Define Natural & Supernatural Theology According to the PuritansPosted: January 7, 2014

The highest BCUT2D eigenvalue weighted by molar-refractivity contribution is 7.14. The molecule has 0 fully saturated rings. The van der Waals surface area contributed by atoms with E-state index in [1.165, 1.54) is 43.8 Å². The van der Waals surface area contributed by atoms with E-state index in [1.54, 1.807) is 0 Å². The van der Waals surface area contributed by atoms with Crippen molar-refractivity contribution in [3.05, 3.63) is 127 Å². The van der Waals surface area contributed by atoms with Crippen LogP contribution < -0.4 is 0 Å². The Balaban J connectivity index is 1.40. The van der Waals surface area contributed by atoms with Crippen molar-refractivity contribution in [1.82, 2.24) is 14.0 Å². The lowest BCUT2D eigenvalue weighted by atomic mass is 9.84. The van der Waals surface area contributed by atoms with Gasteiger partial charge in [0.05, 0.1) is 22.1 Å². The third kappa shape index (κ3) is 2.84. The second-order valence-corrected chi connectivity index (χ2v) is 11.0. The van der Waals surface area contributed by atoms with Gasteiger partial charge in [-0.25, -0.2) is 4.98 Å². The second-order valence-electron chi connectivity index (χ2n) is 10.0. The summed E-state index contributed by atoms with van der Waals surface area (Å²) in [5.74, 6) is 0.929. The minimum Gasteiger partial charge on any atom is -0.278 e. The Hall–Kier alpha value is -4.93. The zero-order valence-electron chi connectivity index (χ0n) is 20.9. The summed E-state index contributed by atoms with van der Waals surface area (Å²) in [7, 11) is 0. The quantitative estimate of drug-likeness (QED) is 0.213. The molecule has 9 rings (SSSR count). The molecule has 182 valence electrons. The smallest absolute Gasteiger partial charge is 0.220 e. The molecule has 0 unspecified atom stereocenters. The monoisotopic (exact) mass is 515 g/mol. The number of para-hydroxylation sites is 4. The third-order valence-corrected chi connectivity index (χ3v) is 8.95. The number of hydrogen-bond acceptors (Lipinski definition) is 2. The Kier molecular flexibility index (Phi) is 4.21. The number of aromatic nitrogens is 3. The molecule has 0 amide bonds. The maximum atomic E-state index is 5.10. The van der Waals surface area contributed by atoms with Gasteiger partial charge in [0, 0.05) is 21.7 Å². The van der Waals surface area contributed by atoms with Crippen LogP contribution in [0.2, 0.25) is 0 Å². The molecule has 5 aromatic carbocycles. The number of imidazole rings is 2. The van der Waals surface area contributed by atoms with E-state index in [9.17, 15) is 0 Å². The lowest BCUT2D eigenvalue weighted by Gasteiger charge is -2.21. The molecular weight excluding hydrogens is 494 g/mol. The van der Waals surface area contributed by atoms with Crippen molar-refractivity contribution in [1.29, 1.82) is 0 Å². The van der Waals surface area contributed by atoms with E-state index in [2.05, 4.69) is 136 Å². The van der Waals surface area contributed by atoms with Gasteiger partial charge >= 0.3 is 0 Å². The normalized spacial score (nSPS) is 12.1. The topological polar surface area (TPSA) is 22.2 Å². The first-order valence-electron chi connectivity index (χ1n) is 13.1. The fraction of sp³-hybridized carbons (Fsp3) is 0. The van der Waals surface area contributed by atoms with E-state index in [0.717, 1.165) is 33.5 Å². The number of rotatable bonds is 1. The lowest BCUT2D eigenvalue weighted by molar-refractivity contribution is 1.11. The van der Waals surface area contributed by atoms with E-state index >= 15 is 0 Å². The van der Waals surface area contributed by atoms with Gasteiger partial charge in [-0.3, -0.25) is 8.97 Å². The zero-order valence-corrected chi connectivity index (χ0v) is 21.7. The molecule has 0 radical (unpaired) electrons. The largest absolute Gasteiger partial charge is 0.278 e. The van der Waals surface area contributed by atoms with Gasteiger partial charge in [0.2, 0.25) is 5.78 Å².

For the Puritans, natural theology was linked to the creation of Adam in the image of God, and because of this, he was blessed in a natural theology (theolgia naturalis), or knowledge of God both innate and acquired from the handiwork of God around him. Some Puritans theologians debated among themselves whether all knowledge of God before the fall was natural or supernatural. Supernatural theology entails special revelation by God outside of his general revelation of nature. The Puritans agreed on the fact that Adam possessed a natural theology. There were some Puritans that disagreed whether or not Adam possessed a supernatural theology before the fall, Puritans such as John Owen limited supernatural theology not until after the fall because he maintains that originally revelation was partly supernatural and that this part was intended to increase daily. Thomas Goodwin believed that Adam’s end would have been continual life in the Garden of Eden, because only through Christ could he have acquired eternal life. John Owen seemed to suggest that both supernatural and natural theology coexisted before the fall, whereas Thomas Goodwin rejected this idea.